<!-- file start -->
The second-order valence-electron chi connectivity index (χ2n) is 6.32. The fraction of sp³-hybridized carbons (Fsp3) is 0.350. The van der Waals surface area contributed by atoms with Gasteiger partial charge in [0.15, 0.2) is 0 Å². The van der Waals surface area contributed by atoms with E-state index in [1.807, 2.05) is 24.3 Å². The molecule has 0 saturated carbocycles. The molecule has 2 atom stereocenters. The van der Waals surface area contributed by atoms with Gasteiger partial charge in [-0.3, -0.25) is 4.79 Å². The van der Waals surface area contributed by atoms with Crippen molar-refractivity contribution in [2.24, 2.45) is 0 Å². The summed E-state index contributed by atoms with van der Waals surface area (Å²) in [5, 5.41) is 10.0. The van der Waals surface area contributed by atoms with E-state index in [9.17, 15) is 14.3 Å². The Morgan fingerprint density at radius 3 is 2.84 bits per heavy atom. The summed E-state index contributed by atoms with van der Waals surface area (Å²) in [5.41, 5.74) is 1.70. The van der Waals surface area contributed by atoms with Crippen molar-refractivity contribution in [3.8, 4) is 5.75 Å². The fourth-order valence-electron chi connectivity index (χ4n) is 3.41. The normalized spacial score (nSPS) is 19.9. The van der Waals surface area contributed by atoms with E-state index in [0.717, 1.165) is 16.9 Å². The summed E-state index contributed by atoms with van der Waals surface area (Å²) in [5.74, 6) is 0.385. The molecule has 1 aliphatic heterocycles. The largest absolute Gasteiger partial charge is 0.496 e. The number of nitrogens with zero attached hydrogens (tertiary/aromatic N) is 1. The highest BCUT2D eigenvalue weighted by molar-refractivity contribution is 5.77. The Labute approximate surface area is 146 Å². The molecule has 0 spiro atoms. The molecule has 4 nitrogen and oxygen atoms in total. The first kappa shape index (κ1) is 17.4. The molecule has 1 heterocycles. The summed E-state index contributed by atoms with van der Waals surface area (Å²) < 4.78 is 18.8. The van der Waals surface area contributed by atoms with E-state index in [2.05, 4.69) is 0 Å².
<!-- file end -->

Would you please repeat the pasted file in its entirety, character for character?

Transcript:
The second-order valence-electron chi connectivity index (χ2n) is 6.32. The fraction of sp³-hybridized carbons (Fsp3) is 0.350. The van der Waals surface area contributed by atoms with Gasteiger partial charge in [0.15, 0.2) is 0 Å². The van der Waals surface area contributed by atoms with E-state index in [1.807, 2.05) is 24.3 Å². The molecule has 0 saturated carbocycles. The molecule has 2 atom stereocenters. The van der Waals surface area contributed by atoms with Gasteiger partial charge in [-0.3, -0.25) is 4.79 Å². The van der Waals surface area contributed by atoms with Crippen molar-refractivity contribution in [2.24, 2.45) is 0 Å². The summed E-state index contributed by atoms with van der Waals surface area (Å²) in [5, 5.41) is 10.0. The van der Waals surface area contributed by atoms with E-state index in [9.17, 15) is 14.3 Å². The Morgan fingerprint density at radius 3 is 2.84 bits per heavy atom. The summed E-state index contributed by atoms with van der Waals surface area (Å²) in [5.41, 5.74) is 1.70. The van der Waals surface area contributed by atoms with Crippen molar-refractivity contribution in [3.8, 4) is 5.75 Å². The fourth-order valence-electron chi connectivity index (χ4n) is 3.41. The normalized spacial score (nSPS) is 19.9. The van der Waals surface area contributed by atoms with E-state index in [0.717, 1.165) is 16.9 Å². The summed E-state index contributed by atoms with van der Waals surface area (Å²) in [5.74, 6) is 0.385. The molecule has 1 aliphatic heterocycles. The largest absolute Gasteiger partial charge is 0.496 e. The number of nitrogens with zero attached hydrogens (tertiary/aromatic N) is 1. The highest BCUT2D eigenvalue weighted by molar-refractivity contribution is 5.77. The Labute approximate surface area is 146 Å². The molecule has 0 spiro atoms. The molecule has 4 nitrogen and oxygen atoms in total. The first kappa shape index (κ1) is 17.4. The molecule has 1 heterocycles. The summed E-state index contributed by atoms with van der Waals surface area (Å²) < 4.78 is 18.8. The van der Waals surface area contributed by atoms with E-state index in [2.05, 4.69) is 0 Å².